By Kevin Cullen GLOBE STAFF APRIL 13, 2018
It’s hard to admit mistakes.
I’m lousy at it.
My wife is much better. Whenever we drive by St. Brigid’s in South Boston, where we were married, she just shakes her head and sighs, as if to say, “Big mistake.” ...
After I wrote what could charitably be called a pair of uncharitable columns about the pope, denouncing and dismissing him after he smeared survivors of clerical abuse in Chile who had credibly accused his protege Bishop Juan Barros of complicity in the serial abuse committed by another priest, I got some interesting feedback.
Besides the predictable finger-wagging, garment-rending rhetoric from holy rollers who dismissed and denounced me as a self-loathing, lapsed Catholic who had no business criticizing the one, holy, Catholic, and apostolic church, much less its infallible leader, I got some really interesting, thoughtful responses from priests and nuns.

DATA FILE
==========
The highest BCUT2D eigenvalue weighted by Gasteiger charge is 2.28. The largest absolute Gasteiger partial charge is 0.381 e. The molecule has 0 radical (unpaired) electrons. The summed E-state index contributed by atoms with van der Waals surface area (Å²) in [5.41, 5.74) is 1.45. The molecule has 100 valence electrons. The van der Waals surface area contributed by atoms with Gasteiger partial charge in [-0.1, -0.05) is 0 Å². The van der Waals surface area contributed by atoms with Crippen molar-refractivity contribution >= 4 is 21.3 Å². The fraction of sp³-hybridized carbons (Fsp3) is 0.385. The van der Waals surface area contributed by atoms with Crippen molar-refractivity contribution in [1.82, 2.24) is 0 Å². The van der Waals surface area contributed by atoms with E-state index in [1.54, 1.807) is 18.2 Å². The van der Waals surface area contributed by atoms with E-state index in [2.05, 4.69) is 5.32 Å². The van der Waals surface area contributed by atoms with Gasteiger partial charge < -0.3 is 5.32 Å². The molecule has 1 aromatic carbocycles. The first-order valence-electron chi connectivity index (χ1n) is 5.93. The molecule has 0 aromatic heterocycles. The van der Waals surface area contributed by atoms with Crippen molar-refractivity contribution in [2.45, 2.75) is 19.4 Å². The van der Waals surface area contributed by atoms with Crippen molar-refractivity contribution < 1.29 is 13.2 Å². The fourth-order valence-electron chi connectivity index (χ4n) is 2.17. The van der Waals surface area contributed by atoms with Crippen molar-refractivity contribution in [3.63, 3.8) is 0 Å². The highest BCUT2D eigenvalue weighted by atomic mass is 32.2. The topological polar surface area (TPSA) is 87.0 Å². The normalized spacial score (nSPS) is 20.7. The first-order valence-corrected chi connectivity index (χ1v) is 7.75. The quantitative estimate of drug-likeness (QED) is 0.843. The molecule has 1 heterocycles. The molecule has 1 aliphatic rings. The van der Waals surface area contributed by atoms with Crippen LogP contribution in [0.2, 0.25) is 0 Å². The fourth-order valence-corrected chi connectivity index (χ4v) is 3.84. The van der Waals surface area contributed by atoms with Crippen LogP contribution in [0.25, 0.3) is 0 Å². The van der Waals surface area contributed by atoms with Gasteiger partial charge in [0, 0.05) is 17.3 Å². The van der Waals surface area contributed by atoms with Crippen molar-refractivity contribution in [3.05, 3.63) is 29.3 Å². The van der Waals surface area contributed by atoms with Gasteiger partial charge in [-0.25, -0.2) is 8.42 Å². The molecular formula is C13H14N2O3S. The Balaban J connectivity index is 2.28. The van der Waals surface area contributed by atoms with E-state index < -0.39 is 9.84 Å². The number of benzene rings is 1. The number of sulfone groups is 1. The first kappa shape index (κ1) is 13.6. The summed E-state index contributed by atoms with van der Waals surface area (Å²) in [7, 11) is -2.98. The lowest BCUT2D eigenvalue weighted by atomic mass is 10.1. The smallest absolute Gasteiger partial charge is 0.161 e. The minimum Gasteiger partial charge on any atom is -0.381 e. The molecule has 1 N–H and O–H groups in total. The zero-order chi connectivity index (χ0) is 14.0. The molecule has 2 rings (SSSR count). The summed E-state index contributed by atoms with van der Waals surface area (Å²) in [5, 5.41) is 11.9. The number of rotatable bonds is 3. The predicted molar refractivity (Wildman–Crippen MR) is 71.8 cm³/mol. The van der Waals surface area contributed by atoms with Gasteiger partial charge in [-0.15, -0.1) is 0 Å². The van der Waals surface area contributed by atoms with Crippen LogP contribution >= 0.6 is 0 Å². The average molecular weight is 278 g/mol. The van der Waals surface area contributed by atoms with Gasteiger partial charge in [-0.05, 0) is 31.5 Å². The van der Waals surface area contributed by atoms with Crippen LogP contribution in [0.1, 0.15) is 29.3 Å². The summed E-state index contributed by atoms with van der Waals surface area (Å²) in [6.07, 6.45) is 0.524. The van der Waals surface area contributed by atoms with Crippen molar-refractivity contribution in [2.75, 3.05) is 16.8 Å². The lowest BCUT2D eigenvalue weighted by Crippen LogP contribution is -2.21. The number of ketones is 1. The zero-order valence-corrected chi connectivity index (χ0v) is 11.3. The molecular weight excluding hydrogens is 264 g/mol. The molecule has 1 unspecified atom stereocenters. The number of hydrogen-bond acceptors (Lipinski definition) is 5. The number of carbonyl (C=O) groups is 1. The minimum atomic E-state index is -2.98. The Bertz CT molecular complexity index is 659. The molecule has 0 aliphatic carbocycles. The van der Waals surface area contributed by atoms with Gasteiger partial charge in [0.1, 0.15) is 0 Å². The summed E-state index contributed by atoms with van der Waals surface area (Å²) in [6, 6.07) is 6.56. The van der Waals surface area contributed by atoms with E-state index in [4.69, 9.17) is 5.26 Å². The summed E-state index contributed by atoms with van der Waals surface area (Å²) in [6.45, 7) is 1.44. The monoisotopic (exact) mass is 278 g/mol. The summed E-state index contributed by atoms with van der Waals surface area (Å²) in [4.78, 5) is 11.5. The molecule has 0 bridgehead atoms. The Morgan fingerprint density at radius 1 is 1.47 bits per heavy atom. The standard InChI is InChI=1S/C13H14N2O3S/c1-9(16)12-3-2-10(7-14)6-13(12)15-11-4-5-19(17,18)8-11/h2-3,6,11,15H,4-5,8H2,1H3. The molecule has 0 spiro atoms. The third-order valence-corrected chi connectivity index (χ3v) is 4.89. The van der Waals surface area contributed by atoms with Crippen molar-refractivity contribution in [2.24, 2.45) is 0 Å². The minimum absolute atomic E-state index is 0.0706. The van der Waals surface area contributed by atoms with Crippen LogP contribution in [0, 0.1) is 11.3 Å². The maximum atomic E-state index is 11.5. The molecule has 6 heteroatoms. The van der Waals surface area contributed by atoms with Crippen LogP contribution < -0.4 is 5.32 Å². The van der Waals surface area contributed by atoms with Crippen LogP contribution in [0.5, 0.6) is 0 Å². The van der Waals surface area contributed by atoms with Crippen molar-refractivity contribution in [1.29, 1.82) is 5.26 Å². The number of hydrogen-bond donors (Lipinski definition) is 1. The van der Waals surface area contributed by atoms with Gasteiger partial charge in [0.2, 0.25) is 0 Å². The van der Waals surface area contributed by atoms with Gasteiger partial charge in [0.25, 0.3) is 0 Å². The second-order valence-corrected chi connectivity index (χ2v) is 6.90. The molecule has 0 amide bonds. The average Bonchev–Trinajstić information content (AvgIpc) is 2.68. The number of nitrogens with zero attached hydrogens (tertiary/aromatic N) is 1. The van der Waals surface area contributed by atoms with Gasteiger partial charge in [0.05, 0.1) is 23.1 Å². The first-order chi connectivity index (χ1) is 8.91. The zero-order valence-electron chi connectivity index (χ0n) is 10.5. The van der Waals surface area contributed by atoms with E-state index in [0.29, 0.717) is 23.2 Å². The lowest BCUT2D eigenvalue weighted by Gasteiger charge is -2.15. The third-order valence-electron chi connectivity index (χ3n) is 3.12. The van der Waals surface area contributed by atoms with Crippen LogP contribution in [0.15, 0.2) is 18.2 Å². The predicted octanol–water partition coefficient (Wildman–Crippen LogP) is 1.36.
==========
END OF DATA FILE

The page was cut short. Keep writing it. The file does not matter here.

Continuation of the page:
The nuns and priests said they understood my distress and especially the distress of those who had survived clerical sexual abuse. They said they were appalled by what the pope said. But they asked me to give the pope a chance. They believe that he is a good man who wants to move the church in the right direction.
They pointed out that the pope had dispatched the Vatican’s most dogged and reputable investigator, Archbishop Charles Scicluna, to investigate the situation in Chile. Scicluna and his colleague, the Rev. Jordan Bertomeu, interviewed dozens of people and recently handed the pope a 2,300-page dossier on their findings.